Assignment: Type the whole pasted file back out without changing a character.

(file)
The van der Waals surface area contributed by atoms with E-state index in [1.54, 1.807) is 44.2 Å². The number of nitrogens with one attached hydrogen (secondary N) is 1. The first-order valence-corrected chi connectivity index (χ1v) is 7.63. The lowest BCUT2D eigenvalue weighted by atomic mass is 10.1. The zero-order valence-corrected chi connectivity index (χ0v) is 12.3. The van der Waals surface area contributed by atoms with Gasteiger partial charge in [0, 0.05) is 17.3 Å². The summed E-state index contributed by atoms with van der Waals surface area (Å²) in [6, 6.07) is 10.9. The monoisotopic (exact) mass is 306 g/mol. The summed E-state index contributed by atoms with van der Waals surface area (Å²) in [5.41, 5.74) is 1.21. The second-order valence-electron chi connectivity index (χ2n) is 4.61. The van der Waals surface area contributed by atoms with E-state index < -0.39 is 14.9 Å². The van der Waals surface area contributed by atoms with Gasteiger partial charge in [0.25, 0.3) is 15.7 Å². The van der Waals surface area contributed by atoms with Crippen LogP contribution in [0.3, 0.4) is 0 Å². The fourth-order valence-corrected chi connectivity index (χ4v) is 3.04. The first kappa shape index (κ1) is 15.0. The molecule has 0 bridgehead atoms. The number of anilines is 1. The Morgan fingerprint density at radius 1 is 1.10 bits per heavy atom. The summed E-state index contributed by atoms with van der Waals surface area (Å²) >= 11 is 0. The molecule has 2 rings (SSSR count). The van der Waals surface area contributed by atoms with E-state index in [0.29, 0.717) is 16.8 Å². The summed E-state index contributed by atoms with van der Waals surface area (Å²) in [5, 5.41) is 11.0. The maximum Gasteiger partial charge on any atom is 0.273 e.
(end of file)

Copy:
The van der Waals surface area contributed by atoms with E-state index in [1.54, 1.807) is 44.2 Å². The number of nitrogens with one attached hydrogen (secondary N) is 1. The first-order valence-corrected chi connectivity index (χ1v) is 7.63. The lowest BCUT2D eigenvalue weighted by atomic mass is 10.1. The zero-order valence-corrected chi connectivity index (χ0v) is 12.3. The van der Waals surface area contributed by atoms with Gasteiger partial charge in [0, 0.05) is 17.3 Å². The summed E-state index contributed by atoms with van der Waals surface area (Å²) in [6, 6.07) is 10.9. The monoisotopic (exact) mass is 306 g/mol. The summed E-state index contributed by atoms with van der Waals surface area (Å²) in [5.41, 5.74) is 1.21. The second-order valence-electron chi connectivity index (χ2n) is 4.61. The van der Waals surface area contributed by atoms with E-state index < -0.39 is 14.9 Å². The van der Waals surface area contributed by atoms with Gasteiger partial charge in [0.25, 0.3) is 15.7 Å². The van der Waals surface area contributed by atoms with Crippen LogP contribution in [0.3, 0.4) is 0 Å². The fourth-order valence-corrected chi connectivity index (χ4v) is 3.04. The first kappa shape index (κ1) is 15.0. The molecule has 0 bridgehead atoms. The number of anilines is 1. The Morgan fingerprint density at radius 1 is 1.10 bits per heavy atom. The summed E-state index contributed by atoms with van der Waals surface area (Å²) >= 11 is 0. The molecule has 2 rings (SSSR count). The van der Waals surface area contributed by atoms with E-state index in [0.29, 0.717) is 16.8 Å². The summed E-state index contributed by atoms with van der Waals surface area (Å²) in [5, 5.41) is 11.0. The maximum Gasteiger partial charge on any atom is 0.273 e.